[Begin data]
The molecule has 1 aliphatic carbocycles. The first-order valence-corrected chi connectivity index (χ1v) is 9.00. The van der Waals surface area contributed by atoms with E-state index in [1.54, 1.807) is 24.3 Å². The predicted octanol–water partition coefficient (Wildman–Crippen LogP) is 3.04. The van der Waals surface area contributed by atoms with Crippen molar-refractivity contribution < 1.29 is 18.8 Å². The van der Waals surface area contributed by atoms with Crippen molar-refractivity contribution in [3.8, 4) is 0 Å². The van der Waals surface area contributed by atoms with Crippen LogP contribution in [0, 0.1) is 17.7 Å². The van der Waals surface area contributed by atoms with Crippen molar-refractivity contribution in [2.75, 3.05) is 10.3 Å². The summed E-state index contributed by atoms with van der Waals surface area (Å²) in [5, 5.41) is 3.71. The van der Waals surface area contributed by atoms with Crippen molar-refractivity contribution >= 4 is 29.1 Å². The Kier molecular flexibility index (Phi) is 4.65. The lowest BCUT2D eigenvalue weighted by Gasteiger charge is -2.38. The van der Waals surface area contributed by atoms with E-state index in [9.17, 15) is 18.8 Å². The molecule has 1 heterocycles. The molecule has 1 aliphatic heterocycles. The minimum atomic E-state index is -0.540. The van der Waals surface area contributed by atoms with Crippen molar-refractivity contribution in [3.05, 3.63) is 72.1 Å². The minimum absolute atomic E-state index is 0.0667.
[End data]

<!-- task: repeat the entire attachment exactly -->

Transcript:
The molecule has 1 aliphatic carbocycles. The first-order valence-corrected chi connectivity index (χ1v) is 9.00. The van der Waals surface area contributed by atoms with E-state index in [1.54, 1.807) is 24.3 Å². The predicted octanol–water partition coefficient (Wildman–Crippen LogP) is 3.04. The van der Waals surface area contributed by atoms with Crippen molar-refractivity contribution < 1.29 is 18.8 Å². The van der Waals surface area contributed by atoms with Crippen molar-refractivity contribution in [3.8, 4) is 0 Å². The van der Waals surface area contributed by atoms with Crippen LogP contribution in [0, 0.1) is 17.7 Å². The van der Waals surface area contributed by atoms with Crippen molar-refractivity contribution in [2.75, 3.05) is 10.3 Å². The summed E-state index contributed by atoms with van der Waals surface area (Å²) in [5, 5.41) is 3.71. The van der Waals surface area contributed by atoms with Crippen molar-refractivity contribution >= 4 is 29.1 Å². The Kier molecular flexibility index (Phi) is 4.65. The lowest BCUT2D eigenvalue weighted by Gasteiger charge is -2.38. The van der Waals surface area contributed by atoms with E-state index in [9.17, 15) is 18.8 Å². The molecule has 1 heterocycles. The molecule has 1 aliphatic heterocycles. The minimum atomic E-state index is -0.540. The van der Waals surface area contributed by atoms with Crippen molar-refractivity contribution in [3.05, 3.63) is 72.1 Å². The minimum absolute atomic E-state index is 0.0667.